This seems to be the overriding rift within the forest that in order to exude control on quality (or rather - maintain a unified theme or style) we seem to believe this negatively affects "openness". Does it?
Not necessarily, I think a balance can be struck. For example, if we saw the benefit of having one person be in charge of the aesthetics of the cafe, or a particular room, and that person having total decision-making power over that domain, I would not have a problem with it as long as the post is only given for a set number of months at a time and there is a merit-based (not clique) way of deciding who gets the post next so that everyone has a fair shot. And also obviously if someone is doing a bad job we can all agree to sack them and give someone else a chance. I don't think that compromises openness at all.
Single person versus committee, if it's a single person and they are contactable that might go smoother and seem less bureacratic than for example requiring aesthetic decisions to go through the visual arts working group and be done by consensus. There is also something to be said, I think, about avoiding making design decisions by committee. They are the sort of decision where a compromise is likely to lead to something no one is particularly happy about, a lowest common denominator, whereas a non-compromise would really excite some people and not others and that's probably better.
Decisions can be made well by consensus when there is likely to be some compromise between the different points of view that will keep everyone happy and be the best of both worlds. But the sort of atomic decisions where no such useful compromise exists should not be made by a committee.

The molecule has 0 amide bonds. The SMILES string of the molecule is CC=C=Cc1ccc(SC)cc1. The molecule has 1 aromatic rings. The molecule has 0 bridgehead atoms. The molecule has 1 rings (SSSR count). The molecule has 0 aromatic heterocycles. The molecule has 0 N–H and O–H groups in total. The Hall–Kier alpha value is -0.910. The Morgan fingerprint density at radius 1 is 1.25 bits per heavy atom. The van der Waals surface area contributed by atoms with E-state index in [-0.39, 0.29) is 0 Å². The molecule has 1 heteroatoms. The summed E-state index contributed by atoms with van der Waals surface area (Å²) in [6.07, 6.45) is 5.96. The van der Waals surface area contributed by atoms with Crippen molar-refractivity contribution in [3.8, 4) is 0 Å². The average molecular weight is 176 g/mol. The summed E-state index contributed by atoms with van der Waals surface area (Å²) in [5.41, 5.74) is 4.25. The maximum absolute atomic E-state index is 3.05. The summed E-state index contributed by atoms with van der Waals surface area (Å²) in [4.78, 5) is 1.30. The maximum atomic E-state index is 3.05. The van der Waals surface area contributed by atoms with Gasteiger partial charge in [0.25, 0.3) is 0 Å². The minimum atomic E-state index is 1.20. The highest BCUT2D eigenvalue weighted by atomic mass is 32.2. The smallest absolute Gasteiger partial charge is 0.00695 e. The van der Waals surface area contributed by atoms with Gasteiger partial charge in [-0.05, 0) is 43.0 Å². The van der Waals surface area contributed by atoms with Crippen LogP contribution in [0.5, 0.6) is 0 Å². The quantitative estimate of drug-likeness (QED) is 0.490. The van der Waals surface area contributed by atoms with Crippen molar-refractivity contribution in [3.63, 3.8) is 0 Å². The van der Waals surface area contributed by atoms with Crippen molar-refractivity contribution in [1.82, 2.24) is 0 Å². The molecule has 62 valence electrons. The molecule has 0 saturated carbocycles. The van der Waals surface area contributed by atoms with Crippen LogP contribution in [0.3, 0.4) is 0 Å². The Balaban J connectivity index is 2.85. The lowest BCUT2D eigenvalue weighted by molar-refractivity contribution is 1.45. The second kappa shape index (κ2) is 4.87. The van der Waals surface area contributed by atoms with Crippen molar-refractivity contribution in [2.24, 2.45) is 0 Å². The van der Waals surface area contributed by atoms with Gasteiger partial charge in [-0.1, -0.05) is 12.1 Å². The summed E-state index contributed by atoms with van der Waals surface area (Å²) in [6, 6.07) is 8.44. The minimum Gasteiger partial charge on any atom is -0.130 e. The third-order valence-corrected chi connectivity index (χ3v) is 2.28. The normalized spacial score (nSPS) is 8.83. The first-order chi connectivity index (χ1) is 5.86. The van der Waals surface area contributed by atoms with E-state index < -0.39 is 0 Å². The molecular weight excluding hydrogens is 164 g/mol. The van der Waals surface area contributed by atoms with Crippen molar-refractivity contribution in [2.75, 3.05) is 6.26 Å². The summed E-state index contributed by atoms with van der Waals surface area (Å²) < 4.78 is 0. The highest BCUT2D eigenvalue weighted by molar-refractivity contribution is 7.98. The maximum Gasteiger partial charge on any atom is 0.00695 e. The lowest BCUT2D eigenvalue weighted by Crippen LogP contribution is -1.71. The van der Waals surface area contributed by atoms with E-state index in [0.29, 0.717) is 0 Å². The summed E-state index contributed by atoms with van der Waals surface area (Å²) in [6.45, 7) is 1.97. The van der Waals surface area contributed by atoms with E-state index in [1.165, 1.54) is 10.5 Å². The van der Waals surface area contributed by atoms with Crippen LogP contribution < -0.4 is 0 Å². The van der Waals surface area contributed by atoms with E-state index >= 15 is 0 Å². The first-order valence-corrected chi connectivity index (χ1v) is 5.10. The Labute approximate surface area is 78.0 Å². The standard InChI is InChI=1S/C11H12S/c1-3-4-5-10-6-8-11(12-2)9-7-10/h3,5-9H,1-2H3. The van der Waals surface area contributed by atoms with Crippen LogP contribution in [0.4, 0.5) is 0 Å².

To maintain openness though, the decision of who gets to make the decisions for the next x months should be up to a working group of some sort.
For example, in the Debian linux project, any decision about who to elect as the next project leader or about a change to the Debian social contract or something like that would have to go through one of the project's democratic decision making processes whether it be voting or consensus. But a technical decision about how some feature should be implemented in some program is singularly decided by the maintainer of that program. They have discovered that making technical decisions democratically just leads to bad decisions, and this is because of the type of choice you are faced with, there will be good options that will make some people happy and piss others off, and the only options that don't piss anyone off are the mediocre ones. Ofcourse, you don't get to be a package maintainer except by merit.
I've had it with you. If I had an image of a laser gun I would absolutely position it right here in my hand...
Ha! I have a real laser absolutely positioned in my hand!